The pandemic sped up healthcare digital transformation (DX) by leaps and bound, but it also led to massive gaps in cybersecurity.

No individual, business or industry has been left untouched by the pandemic. However, few are as deeply affected as those in healthcare.

Yet, the ability of the healthcare industry to transform itself so quickly during the pandemic is largely due to rapid digitalization trends in recent years. Across the region, we are also seeing more partnerships between healthcare players, governments and tech companies.

It is clear the digital door to healthcare has been pushed wide open, and patients and staff have stepped right in. Patients now expect the ability to access medical services regardless of location, while staff and business partners want to be able to do their jobs anytime and anywhere.

Balancing digital access and risk

While there is growing pressure to make quick-fix digital changes permanent, this also exposes the industry to more risk, as evidenced by numerous data breaches across the Asia Pacific region (APAC).

Just last month there were high profile cases involving government hospitals in Thailand, while the Office of the Australian Information Commissioner had noted that the Australian healthcare sector suffered the most number of data breaches between Q1 and Q2 this year.

One reason is that the move towards telemedicine means that third parties outside of healthcare organizations can now access electronic health records to facilitate provision of services. This can potentially lead to sensitive patient data being compromised if server access is not properly secured.

This puts healthcare entities in a difficult situation. They must make their recent modernization strides for operational continuity and modern healthcare digitization permanent, while at the same time they must enhance cybersecurity measures to protect soft and valuable targets (electronic health records, intellectual property, and member info).

Navigating unexpected turbulence

To stay ahead of an ever-evolving threat landscape and malicious actors that are quick to pivot their attacks, healthcare entities must rethink their approach to infrastructure and security.

To improve their defenses, they will need to tackle challenges on a number of fronts:

  • Moving away from legacy IT infrastructure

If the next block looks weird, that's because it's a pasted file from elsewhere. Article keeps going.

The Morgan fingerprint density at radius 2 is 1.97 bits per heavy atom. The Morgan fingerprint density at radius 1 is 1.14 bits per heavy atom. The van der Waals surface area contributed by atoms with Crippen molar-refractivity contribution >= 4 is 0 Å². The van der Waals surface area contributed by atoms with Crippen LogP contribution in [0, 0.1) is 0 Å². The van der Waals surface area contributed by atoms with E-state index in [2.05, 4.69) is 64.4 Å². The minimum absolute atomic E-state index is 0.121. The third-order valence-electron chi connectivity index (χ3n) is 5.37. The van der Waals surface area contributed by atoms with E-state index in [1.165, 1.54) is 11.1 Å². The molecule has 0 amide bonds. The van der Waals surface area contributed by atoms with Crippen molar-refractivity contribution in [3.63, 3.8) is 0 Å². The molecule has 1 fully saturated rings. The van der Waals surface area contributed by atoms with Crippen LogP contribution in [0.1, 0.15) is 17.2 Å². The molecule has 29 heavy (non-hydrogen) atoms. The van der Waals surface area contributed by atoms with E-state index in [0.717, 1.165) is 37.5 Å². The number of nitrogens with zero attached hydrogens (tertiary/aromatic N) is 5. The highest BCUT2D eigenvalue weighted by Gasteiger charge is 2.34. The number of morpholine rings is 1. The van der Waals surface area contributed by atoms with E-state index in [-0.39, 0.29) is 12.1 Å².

Legacy IT systems are widely used by several medical devices within the healthcare industry, but are typically not supported by security patches and updates. Across the healthcare ecosystem, this could potentially expose healthcare organisations to a multitude of security vulnerabilities.

To tackle the issue, healthcare organizations should look towards shifting their infrastructure to the Edge. By doing so, providers can unburden internal systems, increase protection from unsecured medical devices (think: BYOD), and provide that extra layer of security from other external partners (such as billing partners, HVAC systems, external consultants and vendors). 

  • Minimizing potential of backdoor access from an increasing number of MedTech devices

Increased digitalization has led to opening up increasing numbers of access points to the network, be it through telemedicine providers, medtech devices, or staff working remotely.

According to one survey by Bain & Company, 50% of patients polled were expecting to use digital health tools in the next five years, alongside a huge shift towards the adoption of MedTech devices. Of concern is the personal patient data these external vendors and devices will collect, which will make them attractive targets for cybercriminals.

To ensure only the right people have access to the network to protect patient information, and prevent disruptions from cyberattacks that can impact continuity of care, it is paramount that healthcare organizations shift towards a Zero Trust approach. This will limit an attacker from gaining access to valuable data, and strengthen their defenses against new and evolving ransomware, malware, and phishing threats at critical points in the attack chain.

  • Fixing poor cybersecurity awareness and hygiene

It is likely that cybersecurity awareness has not kept pace with the rate the healthcare sector has transformed to digital. To lower the possibility of data breaches due to negligence, healthcare organizations should look to educate patients and staff on the cyber risks that come with more convenient access to healthcare services.

Charting a secure path forward

Just like how planes typically have a variety of flight instruments that help pilots planes smoothly, healthcare providers should incorporate automated guidance and navigation instruments for cybersecurity.

Tools such as Zero Trust and edge computing need to be within their operation flight kit to ensure a smooth, safe and uneventful travel experience.